Finally, it is important to remember that the U.S. bilateral deal isn’t a full trade agreement. While there are some modern aspects to it, such as provisions around online content purchases, many key areas of trade such as autos, aircraft, semiconductors/electronics, etc. are not covered in this initial bilateral deal. Some of these areas were left for later negotiations in 2020 and, potentially, beyond. More than this, the “bi-” part of the deal is important. Canada has barrier-free access to supply chains throughout CP-TPP signatories (i.e. Canadian lumber used in a Japanese product shipped to another CP-TPP signatory). This is a rules-of-origin benefit that the U.S. does not have. Canada also benefits from mutual recognition of credentials, easing border crossings for work, and enhanced provisions around services, including categories where we tend to punch above our weight, such as insurance. In short, the U.S. has caught up as a supplier to Japan in some specific product categories with their bilateral deal, but Canada maintains the benefit of a multilateral framework that offers the advantage of more product export breadth and more market access across countries. Compared to the pre-TPP world of five years ago, Canada is definitely better positioned now.
CETA Helps Canada Avoid EU Quota Changes
Remember the old Facebook status option “It’s Complicated”? That statement best describes the interaction between European trade and agriculture policies, U.S negotiations, and market access under the Comprehensive Economic and Trade Agreement (CETA). In terms of U.S. manoeuvres to date, its again all about agriculture. In early August, the EU and U.S. agreed to a deal on beef. How does this impact Canada? Thanks to CETA, very little. Under CETA, the Canadian beef quota will rise by about 46k tonnes by 2022, to reach 68k tonnes. About 4.2k of this gain came from a ‘shared’ quota of 45k tonnes. This is a legacy of a hormone-free beef import quota that was initially introduced in 2009 to settle a dispute with the U.S. over the banning of growth hormones in the EU. In doing so, the quota was made available to other countries in order to be WTO compliant. It is this ‘shared’ quota that is affected by the bilateral U.S.-EU agreement: 35k (or about 80%) of it will be allocated to U.S. producers after seven years (from 18.5k initially). Before this, other producers, notably Australia and Uruguay, had steadily taken up quota share, leaving the U.S. with about 30% of the total. It is these countries, as well as Argentina, that stand to lose from the U.S. agreement. Indeed, depending on how existing quota shares are divvied up, this means Canada’s quota would, at the maximum, rise by ‘only’ 42k tonnes – still roughly a tripling in size relative to pre-CETA shares.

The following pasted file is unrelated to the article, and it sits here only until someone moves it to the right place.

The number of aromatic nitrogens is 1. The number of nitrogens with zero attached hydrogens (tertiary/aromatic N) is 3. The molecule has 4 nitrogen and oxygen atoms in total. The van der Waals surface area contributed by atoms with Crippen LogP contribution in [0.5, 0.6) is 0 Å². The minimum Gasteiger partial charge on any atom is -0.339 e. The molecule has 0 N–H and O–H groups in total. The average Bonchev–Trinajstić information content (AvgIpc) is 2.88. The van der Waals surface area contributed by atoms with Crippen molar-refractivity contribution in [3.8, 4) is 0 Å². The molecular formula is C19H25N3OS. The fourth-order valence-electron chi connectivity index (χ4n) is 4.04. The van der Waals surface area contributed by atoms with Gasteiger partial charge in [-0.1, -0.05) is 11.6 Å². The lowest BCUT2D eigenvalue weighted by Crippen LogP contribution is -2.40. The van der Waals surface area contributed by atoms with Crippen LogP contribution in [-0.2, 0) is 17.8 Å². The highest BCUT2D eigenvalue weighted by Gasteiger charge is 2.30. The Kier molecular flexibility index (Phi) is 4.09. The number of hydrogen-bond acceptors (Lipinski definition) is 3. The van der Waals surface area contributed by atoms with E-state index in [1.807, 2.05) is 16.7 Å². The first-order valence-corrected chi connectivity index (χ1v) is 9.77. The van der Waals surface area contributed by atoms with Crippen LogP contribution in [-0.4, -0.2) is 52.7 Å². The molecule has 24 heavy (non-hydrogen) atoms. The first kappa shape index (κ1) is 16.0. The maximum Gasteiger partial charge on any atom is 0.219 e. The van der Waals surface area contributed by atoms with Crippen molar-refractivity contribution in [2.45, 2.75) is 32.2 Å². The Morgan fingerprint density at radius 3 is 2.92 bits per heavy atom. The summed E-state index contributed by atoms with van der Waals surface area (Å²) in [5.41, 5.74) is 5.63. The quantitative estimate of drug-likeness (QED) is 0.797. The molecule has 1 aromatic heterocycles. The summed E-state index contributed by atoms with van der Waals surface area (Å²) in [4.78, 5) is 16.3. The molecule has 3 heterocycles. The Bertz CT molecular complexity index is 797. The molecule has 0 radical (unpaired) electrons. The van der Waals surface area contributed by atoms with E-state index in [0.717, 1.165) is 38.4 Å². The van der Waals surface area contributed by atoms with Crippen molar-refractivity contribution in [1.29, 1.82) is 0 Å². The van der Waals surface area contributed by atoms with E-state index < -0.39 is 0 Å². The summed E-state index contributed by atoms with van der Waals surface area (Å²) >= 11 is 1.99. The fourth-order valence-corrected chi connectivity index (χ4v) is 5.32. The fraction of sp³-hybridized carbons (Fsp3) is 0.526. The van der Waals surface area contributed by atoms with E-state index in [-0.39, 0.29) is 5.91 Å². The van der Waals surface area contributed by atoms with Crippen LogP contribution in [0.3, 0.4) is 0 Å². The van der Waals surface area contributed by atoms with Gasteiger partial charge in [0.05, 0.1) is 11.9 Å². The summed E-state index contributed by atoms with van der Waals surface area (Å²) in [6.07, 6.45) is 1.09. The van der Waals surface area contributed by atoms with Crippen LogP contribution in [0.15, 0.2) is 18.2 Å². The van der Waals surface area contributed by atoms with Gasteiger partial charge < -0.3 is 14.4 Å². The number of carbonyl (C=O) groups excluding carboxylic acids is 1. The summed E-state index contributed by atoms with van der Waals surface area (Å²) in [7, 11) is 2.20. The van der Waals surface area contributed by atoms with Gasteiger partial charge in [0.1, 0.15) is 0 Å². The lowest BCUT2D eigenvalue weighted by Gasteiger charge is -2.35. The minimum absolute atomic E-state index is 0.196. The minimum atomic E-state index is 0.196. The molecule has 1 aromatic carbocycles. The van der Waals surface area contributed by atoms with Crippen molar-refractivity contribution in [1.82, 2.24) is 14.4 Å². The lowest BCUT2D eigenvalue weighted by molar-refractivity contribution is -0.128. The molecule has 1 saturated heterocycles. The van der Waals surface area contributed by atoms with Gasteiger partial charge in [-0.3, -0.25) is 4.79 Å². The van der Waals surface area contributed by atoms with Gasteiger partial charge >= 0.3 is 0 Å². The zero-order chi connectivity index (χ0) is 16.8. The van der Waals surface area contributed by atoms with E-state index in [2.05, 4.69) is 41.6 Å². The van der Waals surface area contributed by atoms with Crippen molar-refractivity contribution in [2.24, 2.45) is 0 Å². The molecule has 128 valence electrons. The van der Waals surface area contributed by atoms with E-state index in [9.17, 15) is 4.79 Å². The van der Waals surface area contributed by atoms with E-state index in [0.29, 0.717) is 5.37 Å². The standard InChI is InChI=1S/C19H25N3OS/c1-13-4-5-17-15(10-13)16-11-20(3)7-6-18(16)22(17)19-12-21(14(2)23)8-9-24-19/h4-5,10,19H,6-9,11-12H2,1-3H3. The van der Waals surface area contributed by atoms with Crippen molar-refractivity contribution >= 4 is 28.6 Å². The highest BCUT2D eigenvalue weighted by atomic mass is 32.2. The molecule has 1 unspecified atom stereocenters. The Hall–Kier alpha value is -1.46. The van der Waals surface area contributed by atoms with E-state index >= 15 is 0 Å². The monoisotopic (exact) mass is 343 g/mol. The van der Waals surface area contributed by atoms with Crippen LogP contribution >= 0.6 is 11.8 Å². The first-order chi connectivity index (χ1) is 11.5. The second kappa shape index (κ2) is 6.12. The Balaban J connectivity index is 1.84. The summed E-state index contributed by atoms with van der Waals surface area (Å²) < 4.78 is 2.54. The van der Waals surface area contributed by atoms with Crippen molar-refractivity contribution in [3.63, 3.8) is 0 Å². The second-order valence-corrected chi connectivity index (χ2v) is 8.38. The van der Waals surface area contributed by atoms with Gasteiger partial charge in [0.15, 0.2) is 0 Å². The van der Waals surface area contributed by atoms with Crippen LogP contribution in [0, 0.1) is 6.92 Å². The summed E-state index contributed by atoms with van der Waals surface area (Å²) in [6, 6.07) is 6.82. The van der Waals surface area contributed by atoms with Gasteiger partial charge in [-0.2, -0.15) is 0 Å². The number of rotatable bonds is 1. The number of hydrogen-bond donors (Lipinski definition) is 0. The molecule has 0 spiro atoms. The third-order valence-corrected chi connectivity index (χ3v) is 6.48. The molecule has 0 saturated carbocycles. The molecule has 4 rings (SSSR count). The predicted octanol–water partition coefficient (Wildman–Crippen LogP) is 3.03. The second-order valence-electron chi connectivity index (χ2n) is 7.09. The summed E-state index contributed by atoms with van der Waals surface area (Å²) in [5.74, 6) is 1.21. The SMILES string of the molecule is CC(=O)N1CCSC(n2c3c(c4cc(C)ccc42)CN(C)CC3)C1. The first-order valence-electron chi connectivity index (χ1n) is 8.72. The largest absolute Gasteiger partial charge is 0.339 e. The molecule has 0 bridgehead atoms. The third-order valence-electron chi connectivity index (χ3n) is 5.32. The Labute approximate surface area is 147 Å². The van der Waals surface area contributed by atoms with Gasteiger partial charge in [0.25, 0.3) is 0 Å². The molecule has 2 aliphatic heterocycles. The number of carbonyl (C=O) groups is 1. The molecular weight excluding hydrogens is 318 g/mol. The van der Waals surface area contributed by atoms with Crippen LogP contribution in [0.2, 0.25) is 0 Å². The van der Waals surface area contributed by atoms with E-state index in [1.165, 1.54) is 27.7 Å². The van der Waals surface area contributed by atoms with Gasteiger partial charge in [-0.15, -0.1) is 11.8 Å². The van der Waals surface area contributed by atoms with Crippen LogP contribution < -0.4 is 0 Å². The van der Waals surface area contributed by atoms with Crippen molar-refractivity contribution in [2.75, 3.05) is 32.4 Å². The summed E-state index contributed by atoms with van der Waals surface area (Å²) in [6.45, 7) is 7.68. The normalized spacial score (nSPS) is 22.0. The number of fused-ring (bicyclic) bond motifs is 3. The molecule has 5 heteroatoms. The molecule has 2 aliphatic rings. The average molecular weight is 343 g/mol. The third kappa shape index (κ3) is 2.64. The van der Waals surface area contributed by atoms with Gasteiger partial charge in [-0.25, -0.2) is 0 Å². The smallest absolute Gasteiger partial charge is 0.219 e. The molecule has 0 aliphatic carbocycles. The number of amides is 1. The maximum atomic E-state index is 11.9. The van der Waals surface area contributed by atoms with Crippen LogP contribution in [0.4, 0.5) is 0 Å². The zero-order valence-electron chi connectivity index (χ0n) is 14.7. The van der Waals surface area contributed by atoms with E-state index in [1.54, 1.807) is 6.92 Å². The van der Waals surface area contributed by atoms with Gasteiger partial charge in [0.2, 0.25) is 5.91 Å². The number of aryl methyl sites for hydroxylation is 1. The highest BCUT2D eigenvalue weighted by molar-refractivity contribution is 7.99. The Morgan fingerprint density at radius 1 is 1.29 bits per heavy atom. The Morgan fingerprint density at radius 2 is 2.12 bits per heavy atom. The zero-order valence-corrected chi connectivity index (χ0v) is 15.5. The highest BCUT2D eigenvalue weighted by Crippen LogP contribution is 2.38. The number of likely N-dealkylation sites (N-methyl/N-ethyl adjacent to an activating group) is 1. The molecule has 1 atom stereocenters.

In this case, CETA acts as a ‘shield’ of sorts. And, much like the situation described with CP-TPP and the U.S.-Japan bilateral deal, CETA is in a different class from a single-product trade deal, covering many more product categories as well as services, government procurement, and so on, as a modern trade deal. Once again, Canada’s position within a relatively complete trade framework helps moderate the influence of competitive bilateral/limited coverage agreements emanating from the U.S.
U.S. Behaviour the Wildcard
As far as Canada’s existing trading relationships and agreements go, there is clearly some reason for cautious optimism, except for the elephant in the room: trade with China and the scope for a cooling of U.S.-China trade tensions. On the bilateral relationship, China recently lifted its ban on Canadian pork products – unquestionably a positive development. But, we caution against too much exuberance as the decision was likely related to domestic challenges owing to the loss of livestock from swine disease, rather than signalling a broader détente in tensions. Many Canadian agricultural and other producers remain effectively shut out of the Chinese market. As of November, Canadian exports to China were down nearly 10% from their January 2019 high.